We’re learning a lot about the lives other people live – in this case farmers, and seasonal workers. We drive past crop fields, and silos so often without giving them a second thought, and selfishly complain if the heat or wind, or rain affects our personal comfort level. We’re now getting an up close look at the effects of the weather on the livelihood of people working the land.

We all know how much farmers depend on rain to plant and water their crops. Now the crops are ready for harvest though too much rain will be disastrous. When a loaded wheat truck arrives we sample the wheat, testing for all sorts of things, one of which is moisture content. A higher moisture content will result in a down grade, so less money for the farmer. Too much moisture and the crop will be rejected altogether. A big deluge could result in complete devastation, and a wasted year for the farmers costing them potentially millions. Heat and warm winds are vital during harvest as it drys the crops out.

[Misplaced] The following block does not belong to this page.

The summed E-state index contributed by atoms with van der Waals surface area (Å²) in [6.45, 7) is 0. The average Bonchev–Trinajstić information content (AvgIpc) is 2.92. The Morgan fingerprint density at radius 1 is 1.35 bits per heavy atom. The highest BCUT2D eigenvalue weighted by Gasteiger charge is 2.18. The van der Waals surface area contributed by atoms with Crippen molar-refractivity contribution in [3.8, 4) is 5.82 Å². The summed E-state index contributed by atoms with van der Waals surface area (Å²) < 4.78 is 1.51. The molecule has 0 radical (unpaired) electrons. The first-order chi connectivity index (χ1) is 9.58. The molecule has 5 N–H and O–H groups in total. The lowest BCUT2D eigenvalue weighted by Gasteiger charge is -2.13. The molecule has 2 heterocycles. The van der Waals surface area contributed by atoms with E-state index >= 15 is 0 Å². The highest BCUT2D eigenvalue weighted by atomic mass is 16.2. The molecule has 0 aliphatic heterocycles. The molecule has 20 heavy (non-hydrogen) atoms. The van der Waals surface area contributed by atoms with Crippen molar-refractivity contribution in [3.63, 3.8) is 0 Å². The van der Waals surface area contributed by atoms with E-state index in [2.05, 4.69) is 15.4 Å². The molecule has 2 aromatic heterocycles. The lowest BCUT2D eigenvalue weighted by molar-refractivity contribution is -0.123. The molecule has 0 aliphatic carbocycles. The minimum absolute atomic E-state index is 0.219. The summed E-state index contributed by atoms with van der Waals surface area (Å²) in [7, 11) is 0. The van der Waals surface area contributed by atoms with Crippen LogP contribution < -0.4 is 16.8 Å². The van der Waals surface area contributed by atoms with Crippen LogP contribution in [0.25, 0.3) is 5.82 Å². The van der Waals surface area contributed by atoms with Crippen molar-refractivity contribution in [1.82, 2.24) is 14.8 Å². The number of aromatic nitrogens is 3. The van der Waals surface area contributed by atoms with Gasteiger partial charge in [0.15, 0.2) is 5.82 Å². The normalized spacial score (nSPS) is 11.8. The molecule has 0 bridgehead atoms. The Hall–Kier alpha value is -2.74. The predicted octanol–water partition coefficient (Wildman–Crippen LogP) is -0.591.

The wheat already delivered and piled up in the bunkers is best left uncovered to prevent condensation, so we keep a close eye on weather reports. Any sizeable expected rainfall and the guys carry out the mammoth and difficult task of tarping over the wheat stacks. Friday night it rained unexpectedly and heavily. We were awake hoping our wheat wasn’t being drowned and ruined. A quick check Saturday morning though determined it hadn’t been as drenching a rain fall as feared, and the wheat should make it to next years loaves of bread.